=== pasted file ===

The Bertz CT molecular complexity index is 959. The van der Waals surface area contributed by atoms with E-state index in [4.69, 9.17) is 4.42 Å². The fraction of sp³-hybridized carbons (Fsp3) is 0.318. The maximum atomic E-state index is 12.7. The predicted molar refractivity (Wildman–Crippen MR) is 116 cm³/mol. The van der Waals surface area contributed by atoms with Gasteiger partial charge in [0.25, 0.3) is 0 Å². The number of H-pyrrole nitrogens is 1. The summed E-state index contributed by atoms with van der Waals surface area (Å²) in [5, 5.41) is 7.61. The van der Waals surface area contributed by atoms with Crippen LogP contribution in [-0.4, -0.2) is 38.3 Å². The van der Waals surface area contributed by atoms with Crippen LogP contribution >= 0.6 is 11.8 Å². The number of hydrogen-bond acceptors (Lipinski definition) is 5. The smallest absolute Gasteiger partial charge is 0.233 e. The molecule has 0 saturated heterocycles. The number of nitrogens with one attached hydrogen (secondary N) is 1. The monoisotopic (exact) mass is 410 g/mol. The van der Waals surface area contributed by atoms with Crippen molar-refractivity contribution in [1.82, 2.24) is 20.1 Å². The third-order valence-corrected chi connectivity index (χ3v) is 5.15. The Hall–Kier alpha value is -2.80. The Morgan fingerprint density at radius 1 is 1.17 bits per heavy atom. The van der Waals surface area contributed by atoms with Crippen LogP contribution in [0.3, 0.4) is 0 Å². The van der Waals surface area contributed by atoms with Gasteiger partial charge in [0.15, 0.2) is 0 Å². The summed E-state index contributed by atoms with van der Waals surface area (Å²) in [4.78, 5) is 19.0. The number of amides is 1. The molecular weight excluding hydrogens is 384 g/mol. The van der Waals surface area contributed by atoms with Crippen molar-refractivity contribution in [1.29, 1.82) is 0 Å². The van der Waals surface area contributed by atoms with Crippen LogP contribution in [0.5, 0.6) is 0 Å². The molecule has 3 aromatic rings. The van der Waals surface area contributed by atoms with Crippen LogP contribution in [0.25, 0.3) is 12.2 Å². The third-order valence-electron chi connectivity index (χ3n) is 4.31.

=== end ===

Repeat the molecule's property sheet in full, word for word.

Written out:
The Bertz CT molecular complexity index is 959. The van der Waals surface area contributed by atoms with E-state index in [4.69, 9.17) is 4.42 Å². The fraction of sp³-hybridized carbons (Fsp3) is 0.318. The maximum atomic E-state index is 12.7. The predicted molar refractivity (Wildman–Crippen MR) is 116 cm³/mol. The van der Waals surface area contributed by atoms with Gasteiger partial charge in [0.25, 0.3) is 0 Å². The number of H-pyrrole nitrogens is 1. The summed E-state index contributed by atoms with van der Waals surface area (Å²) in [5, 5.41) is 7.61. The van der Waals surface area contributed by atoms with Crippen LogP contribution in [-0.4, -0.2) is 38.3 Å². The van der Waals surface area contributed by atoms with Crippen LogP contribution >= 0.6 is 11.8 Å². The number of hydrogen-bond acceptors (Lipinski definition) is 5. The smallest absolute Gasteiger partial charge is 0.233 e. The molecule has 0 saturated heterocycles. The number of nitrogens with one attached hydrogen (secondary N) is 1. The monoisotopic (exact) mass is 410 g/mol. The van der Waals surface area contributed by atoms with Crippen molar-refractivity contribution in [1.82, 2.24) is 20.1 Å². The third-order valence-corrected chi connectivity index (χ3v) is 5.15. The Hall–Kier alpha value is -2.80. The Morgan fingerprint density at radius 1 is 1.17 bits per heavy atom. The van der Waals surface area contributed by atoms with Crippen LogP contribution in [0.3, 0.4) is 0 Å². The van der Waals surface area contributed by atoms with Gasteiger partial charge in [0.15, 0.2) is 0 Å². The summed E-state index contributed by atoms with van der Waals surface area (Å²) in [4.78, 5) is 19.0. The number of amides is 1. The molecular weight excluding hydrogens is 384 g/mol. The van der Waals surface area contributed by atoms with Crippen molar-refractivity contribution in [1.29, 1.82) is 0 Å². The van der Waals surface area contributed by atoms with Crippen LogP contribution in [0.5, 0.6) is 0 Å². The molecule has 3 aromatic rings. The van der Waals surface area contributed by atoms with Crippen LogP contribution in [0.25, 0.3) is 12.2 Å². The third-order valence-electron chi connectivity index (χ3n) is 4.31.